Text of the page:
Researchers use collagen-based “barcodes” of different animal species to answer questions ranging from when Asian rats arrived as castaways on Africa-bound ships to what animals were used to produce medieval parchment or even to detect microbes left by a monk’s kiss on a page.
Advent of big data
While biomolecules help researchers zoom into microscopic detail, other approaches let them zoom out. Archaeologists have used aerial photography since the 1930s, but widely available satellite imagery now enables researchers to discover new sites and monitor existing ones at risk. Drones flying over sites help investigate how and why they were made and combat looting.
Originally developed for space applications, scientists now use LIDAR – a remote sensing technique that uses lasers to measure distance – to map 3D surfaces and visualise landscapes here on Earth. As a result, ancient cities are emerging from dense vegetation in places like Mexico, Cambodia and South Africa.
Technologies that can peer underground from the surface, such as Ground Penetrating Radar, are also revolutionising the field – for example, revealing previously unknown structures at Stonehenge. More and more, archaeologists are able to do their work without even digging a hole.
Teams of archaeologists are combining big datasets in new ways to understand large-scale processes. In 2019, over 250 archaeologists pooled their findings to show that humans have altered the planet for thousands of years, for example, with a 2,000-year-old irrigation system in China. This echoes other studies that challenge the idea that the Anthropocene, the current period defined by human influences on the planet, only began in the 20th century.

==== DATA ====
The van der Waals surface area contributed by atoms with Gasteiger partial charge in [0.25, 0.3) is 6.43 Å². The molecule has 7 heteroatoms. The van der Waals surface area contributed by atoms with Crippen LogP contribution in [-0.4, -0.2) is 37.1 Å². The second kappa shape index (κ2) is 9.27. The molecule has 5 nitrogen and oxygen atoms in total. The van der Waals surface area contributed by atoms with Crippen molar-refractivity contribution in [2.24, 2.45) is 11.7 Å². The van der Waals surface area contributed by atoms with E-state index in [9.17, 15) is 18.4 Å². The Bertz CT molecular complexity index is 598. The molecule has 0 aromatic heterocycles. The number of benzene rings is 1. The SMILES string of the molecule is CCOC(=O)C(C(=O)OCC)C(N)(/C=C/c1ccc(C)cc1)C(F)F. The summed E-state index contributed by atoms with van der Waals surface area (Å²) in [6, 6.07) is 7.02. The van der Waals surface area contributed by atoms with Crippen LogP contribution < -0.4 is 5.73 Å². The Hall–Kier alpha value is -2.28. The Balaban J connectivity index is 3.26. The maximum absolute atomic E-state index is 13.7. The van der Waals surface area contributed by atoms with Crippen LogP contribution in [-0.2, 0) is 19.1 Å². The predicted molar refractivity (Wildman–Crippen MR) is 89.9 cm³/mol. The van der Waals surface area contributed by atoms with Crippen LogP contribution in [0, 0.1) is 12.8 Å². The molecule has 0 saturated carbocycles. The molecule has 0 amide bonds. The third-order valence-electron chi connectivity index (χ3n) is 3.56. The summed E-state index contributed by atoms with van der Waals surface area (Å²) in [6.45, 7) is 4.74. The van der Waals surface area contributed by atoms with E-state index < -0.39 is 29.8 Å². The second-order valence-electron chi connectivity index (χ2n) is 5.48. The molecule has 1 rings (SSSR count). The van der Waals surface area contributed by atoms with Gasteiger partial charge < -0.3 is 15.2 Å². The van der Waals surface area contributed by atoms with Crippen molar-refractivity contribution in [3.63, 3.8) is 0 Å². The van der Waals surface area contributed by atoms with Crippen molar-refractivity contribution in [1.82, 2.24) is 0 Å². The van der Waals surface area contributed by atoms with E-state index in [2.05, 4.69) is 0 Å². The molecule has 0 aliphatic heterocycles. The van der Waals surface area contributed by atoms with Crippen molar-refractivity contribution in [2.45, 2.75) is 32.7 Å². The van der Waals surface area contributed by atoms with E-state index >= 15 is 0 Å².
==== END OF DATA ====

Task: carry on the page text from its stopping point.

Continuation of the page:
These advances bring researchers together in exciting new ways. Over 140 new Nazca Lines, ancient images carved into a Peruvian desert, were discovered using artificial intelligence to sift through drone and satellite imagery. With the wealth of high-resolution satellite imagery online, teams are also turning to crowdsourcing to find new archaeological sites.
Although new partnerships among archaeologists and scientific specialists are not always tension-free, there is growing consensus that studying the past means reaching across fields.
The Open Science movement aims to makes this work accessible to all. Scientists including archaeologists are sharing data more freely within and beyond the academy. Public archaeology programs, community digs and digital museum collections are becoming common. You can even print your own copy of famous fossils from freely available 3D scans, or an archaeological coloring book in more than 30 languages.
Efforts to make archaeology and museums more equitable and engage indigenous research partners are gaining momentum as archaeologists consider whose past is being revealed. Telling the human story requires a community of voices to do things right.
As new methods enable profound insight into humanity’s shared history, a challenge is to ensure that these insights are relevant and beneficial in the present and future. In a year marked by youth-led climate strikes and heightened awareness of a planet in crisis, it may seem counterproductive to look back in time.
Yet in so doing, archaeologists are providing empirical support for climate change and revealing how ancient peoples coped with challenging environments.
As one example, studies show that while industrial meat production has serious environmental costs, transhumance – a traditional practice of seasonally moving livestock, now recognised by UNESCO as intangible cultural heritage – is not only light on the land today, but helped promote biodiversity and healthy landscapes in the past.
Archaeologists today are contributing their methods, data and perspectives toward a vision for a less damaged, more just planet. While it’s difficult to predict exactly what the next century holds in terms of archaeological discoveries, a new focus on “usable pasts” points in a positive direction.
This article first appeared on The Conversation.